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Expo Analysis
A show in review

By:David K. Every
©Copyright 1999

Of course by now you've all read about the MacWorld Expo, and the fun, the show, and the products. Lots of neat new stuff, like 5 flavors (Colors) of iMacs (Blueberry, Grape, Lime, Strawberry, Tangerine), lower price, speed-bump, larger hard drive, different software bundle and so on. Nice improvement, mostly (1). Of course the iMac is better, and Jobs did a great job of selling the vision -- as usual.

(1) I'm a little annoyed that they eliminated the Mezzanine port from the iMac, which was a good thing (it allows some add-ins and specialization for iMacs for the companies that need it). Typical Steve Jobs, "I'll tell you what you'll like", and then removing all other choices -- if he wasn't so good for Apple, and right so often, he'd be a real pain-in-the-ass.

Last year (and the year before) MacWorld Expo was a pretty drab place -- there were lots of open places where companies had bailed out, and the attitude was more "one last show for the road", or "the ending of an era" and that the Mac might not be around much longer. Everyone had their pet gripe, Apple Killing Cloning, not enough advertising, the lousy press, and so on. The mood could be described as "somber". Of course things weren't nearly as bad as people acted, but it is hard to get people to "get over it" -- negativity feeds on itself, and people feed on each others emotions... it wasn't a fun or enthusiastic place to be.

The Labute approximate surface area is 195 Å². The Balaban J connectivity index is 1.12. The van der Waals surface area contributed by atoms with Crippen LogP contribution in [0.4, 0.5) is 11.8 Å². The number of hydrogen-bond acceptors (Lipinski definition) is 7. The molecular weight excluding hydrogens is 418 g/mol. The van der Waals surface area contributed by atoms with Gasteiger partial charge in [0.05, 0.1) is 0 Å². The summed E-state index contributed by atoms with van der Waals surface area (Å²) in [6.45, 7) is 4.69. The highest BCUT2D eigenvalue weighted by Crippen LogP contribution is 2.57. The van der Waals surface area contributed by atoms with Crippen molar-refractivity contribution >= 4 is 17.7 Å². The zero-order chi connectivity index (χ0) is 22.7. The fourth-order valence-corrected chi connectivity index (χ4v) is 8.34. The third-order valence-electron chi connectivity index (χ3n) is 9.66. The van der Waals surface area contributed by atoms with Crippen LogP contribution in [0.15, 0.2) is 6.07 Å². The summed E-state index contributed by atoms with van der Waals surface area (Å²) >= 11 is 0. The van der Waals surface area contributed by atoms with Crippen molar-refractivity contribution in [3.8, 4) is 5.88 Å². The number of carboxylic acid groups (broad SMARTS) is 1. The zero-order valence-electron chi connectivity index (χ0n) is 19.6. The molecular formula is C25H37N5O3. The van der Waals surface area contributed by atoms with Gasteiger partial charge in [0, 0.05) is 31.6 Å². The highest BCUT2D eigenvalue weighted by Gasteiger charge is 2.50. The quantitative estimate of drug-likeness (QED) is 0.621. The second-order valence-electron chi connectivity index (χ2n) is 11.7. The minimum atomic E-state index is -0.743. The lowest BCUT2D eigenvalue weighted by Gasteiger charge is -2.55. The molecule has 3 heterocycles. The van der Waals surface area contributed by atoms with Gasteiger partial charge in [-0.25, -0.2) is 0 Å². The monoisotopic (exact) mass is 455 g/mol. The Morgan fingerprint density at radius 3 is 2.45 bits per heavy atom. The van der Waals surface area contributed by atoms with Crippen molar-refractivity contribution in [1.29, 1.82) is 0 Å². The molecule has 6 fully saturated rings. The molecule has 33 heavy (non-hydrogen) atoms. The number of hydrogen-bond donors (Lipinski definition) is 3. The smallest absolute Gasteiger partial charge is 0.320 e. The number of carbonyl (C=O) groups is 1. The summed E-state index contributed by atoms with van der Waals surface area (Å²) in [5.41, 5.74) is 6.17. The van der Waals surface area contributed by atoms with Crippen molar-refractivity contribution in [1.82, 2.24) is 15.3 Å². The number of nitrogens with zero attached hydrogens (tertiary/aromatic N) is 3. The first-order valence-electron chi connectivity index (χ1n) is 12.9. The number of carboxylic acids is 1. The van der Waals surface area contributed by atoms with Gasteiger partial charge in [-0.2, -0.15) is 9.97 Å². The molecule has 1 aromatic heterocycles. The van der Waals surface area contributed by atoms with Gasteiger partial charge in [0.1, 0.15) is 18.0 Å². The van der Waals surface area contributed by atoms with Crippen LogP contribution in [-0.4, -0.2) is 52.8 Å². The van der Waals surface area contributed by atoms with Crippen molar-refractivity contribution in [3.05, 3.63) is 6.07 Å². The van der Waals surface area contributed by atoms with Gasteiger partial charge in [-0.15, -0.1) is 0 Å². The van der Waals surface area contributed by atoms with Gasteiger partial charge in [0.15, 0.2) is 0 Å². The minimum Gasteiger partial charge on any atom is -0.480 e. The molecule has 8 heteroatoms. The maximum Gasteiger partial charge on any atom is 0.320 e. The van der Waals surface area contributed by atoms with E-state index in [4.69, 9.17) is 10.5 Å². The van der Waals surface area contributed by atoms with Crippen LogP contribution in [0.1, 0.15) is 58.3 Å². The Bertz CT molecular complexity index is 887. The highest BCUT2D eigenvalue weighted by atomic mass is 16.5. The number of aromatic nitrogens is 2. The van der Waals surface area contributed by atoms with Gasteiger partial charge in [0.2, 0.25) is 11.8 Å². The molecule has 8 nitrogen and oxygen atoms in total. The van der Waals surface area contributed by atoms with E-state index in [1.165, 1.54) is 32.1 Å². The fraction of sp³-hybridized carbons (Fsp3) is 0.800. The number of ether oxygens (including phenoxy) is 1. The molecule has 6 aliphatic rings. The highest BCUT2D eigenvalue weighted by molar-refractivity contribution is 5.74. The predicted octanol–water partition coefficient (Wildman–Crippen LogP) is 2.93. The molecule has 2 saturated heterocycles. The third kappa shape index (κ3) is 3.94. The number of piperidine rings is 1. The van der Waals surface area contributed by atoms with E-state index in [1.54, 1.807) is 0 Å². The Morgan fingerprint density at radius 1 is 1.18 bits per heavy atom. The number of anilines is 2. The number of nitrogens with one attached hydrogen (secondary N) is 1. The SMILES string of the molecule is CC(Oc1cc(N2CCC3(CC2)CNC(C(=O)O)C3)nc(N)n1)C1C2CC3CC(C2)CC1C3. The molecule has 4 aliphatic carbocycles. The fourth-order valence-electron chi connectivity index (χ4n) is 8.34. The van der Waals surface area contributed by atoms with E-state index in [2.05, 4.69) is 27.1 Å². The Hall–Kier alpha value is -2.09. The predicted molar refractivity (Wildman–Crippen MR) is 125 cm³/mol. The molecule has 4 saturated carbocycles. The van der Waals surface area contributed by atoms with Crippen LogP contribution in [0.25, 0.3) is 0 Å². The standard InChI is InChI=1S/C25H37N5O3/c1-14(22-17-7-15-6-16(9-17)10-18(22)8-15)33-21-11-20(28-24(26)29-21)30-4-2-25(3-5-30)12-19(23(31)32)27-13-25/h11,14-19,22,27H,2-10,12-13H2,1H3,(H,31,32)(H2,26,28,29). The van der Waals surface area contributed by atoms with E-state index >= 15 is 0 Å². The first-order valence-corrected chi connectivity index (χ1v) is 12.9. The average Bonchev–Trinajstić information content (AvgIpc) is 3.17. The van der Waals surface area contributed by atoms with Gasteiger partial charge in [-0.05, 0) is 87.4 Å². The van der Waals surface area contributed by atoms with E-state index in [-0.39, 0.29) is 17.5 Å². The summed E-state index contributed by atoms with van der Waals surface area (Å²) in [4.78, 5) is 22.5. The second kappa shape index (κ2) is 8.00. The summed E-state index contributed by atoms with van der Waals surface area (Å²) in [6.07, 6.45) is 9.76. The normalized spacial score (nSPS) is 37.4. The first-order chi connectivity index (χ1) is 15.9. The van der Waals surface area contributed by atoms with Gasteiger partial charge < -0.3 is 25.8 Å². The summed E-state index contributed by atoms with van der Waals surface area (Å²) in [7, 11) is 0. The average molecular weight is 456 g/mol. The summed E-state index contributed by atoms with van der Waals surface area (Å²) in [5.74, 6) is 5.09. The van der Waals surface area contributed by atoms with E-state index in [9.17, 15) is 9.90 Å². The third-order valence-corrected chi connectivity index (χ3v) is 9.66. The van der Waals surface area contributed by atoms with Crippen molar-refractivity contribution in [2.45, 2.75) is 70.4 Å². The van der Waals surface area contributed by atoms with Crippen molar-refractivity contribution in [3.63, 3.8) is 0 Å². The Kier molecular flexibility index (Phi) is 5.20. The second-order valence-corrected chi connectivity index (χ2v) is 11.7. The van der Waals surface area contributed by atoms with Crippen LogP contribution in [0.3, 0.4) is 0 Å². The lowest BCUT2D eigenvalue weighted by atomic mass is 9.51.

This year was a different show completely -- with a different atmosphere. People were so excited about the Keynote, and "what is Apple going to do next?" Everyone knew that new hardware was coming, but what did it look like? People are coming to expect Steve-aganza's. Apple didn't disappoint. Everyone was excited about the new machines, new products, new energy. People were getting the significance of Steve's announcements, and the excitement was back in the Mac. The products and directions are correct -- for a change, and that makes people happy. So despite the fact that the show floor was still a bit emptier than some years (and the curtains were blocking off more dead space than a few years ago) the attitude is that the Mac and Apple are still doing great things.

Part of the reason for less space was not that fewer people were there, actually some said there were far more companies than last year, it was just that many were taking smaller booths or sharing areas -- but that will likely change, and a Mac only show still pretty much fills Moscone (the largest venue on the West Coast) and has to overflow into surrounding Hotel Conference centers.